The implementation went largely as planned, however the following insight required deviating from the original plan. The original idea of extending ubx_launch(1) with a -a option to specify an activity model was abandoned in favor of the more generic approach of a “model mixin”. The latter permits specifying one or more additional models on the command line, of which each will be merged into the primary one. This not only addresses the requirement of supporting late binding to the platform (i.e. typically to to different activities), but provides an additional, orthogonal composition “operator”. Although not explored in depth, this promises to be useful for further use-cases (e.g. instrumentation), where functionality must be added while pollution of a reusable composition avoided.

Demo: PID controller

As a self-contained example (to be shown at the ERF), a software only demo was prepared to illustrate i) how composition enables reuse and how ii) late binding to platform specific aspects is achieved using the model mixin feature. The code for this example can be found here [6].

The green composition (pid.usc) defines a reusable controller consisting of a trajectory generator (block traj, a 10d ramp in the example), a PID controller and a schedule (encapsulated by a passive trig block). One connection is made within the pid composition: from the trajectory generator out to the PID des port.

This composition can be now be reused in different use-cases and respective environment. This is achieved by including the basic composition in a parent composition, which overlays it to adapt it to its specific environment. For this demo, the pid.usc composition is to be reused in a simulation/testing environment (pid_test.usc). To that end a simulated sensor signal (sim) block is created and connected to the PID msr input. The schedule configuration is extended to include triggering of the new sim block. Additional connections are created to export the various internal signals from the blocks using real-time message queues (mq_X blocks) for debugging purposes. The connection from sched.tstats exports timing statistics such as worst case execution times out of the real-time context.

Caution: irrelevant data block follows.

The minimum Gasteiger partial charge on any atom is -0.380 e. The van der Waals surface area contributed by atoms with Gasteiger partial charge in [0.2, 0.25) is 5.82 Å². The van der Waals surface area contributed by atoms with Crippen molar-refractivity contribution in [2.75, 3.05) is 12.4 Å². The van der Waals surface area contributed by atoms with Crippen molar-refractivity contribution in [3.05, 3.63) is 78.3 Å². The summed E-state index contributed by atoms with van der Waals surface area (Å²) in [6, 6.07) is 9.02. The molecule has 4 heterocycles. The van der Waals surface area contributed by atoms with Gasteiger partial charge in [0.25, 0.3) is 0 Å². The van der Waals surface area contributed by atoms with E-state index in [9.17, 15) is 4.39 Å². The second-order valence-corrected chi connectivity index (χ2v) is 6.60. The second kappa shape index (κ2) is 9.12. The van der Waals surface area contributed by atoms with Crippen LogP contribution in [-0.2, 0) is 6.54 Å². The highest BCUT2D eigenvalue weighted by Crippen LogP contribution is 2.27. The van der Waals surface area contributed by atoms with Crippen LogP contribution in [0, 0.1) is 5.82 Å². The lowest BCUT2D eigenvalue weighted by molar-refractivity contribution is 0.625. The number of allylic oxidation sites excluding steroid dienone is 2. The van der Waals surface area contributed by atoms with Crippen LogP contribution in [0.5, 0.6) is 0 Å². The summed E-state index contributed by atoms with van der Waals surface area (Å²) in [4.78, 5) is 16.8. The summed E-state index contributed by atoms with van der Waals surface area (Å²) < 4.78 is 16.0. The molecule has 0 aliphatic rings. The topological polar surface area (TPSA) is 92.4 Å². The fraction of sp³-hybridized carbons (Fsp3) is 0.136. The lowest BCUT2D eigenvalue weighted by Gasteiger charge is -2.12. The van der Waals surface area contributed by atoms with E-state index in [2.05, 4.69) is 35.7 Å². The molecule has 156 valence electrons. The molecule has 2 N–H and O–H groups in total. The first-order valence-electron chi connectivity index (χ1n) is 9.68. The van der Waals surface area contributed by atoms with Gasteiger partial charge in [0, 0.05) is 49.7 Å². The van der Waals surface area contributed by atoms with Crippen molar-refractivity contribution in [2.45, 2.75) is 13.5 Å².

Alternatively, pid.usc could be reused on a real system by including it in a parent composition similar to pid_test.usc. Instead of creating and connecting a simulator block, such a composition would instead create a robot driver or sensor block and create the apppropriate connections.

The example can be launched using the following command (executed from the directory microblx/examples/usc/pid:

$ ubx_launch -c pid_test.usc,ptrig_nrt.usc

This launches pid_test.usc after merging the platform specific, minimal ptrig_nrt.usc composition, which instantiates a platform specific pthread trigger with non-real-time priorities (hence the _nrt).

For running with real-time priorities, the ptrig_rt.usc file can be specified instead of ptrig_nrt.usc. Note that this requires to be run with elevated priviledges:

$ sudo ubx_launch -c pid_test.usc,ptrig_rt.usc

The exported data can be viewed using the ubx-mq(1) command:

$ ubx-mq list
243b40de92698defa93a145ace0616d2  1    trig_1-tstats
e8cd7da078a86726031ad64f35f5a6c0  10   ramp_des-out
e8cd7da078a86726031ad64f35f5a6c0  10   ramp_msr-out
e8cd7da078a86726031ad64f35f5a6c0  10   controller_pid-out


$ ubx-mq read controller_pid-out
Digital data-sheet generation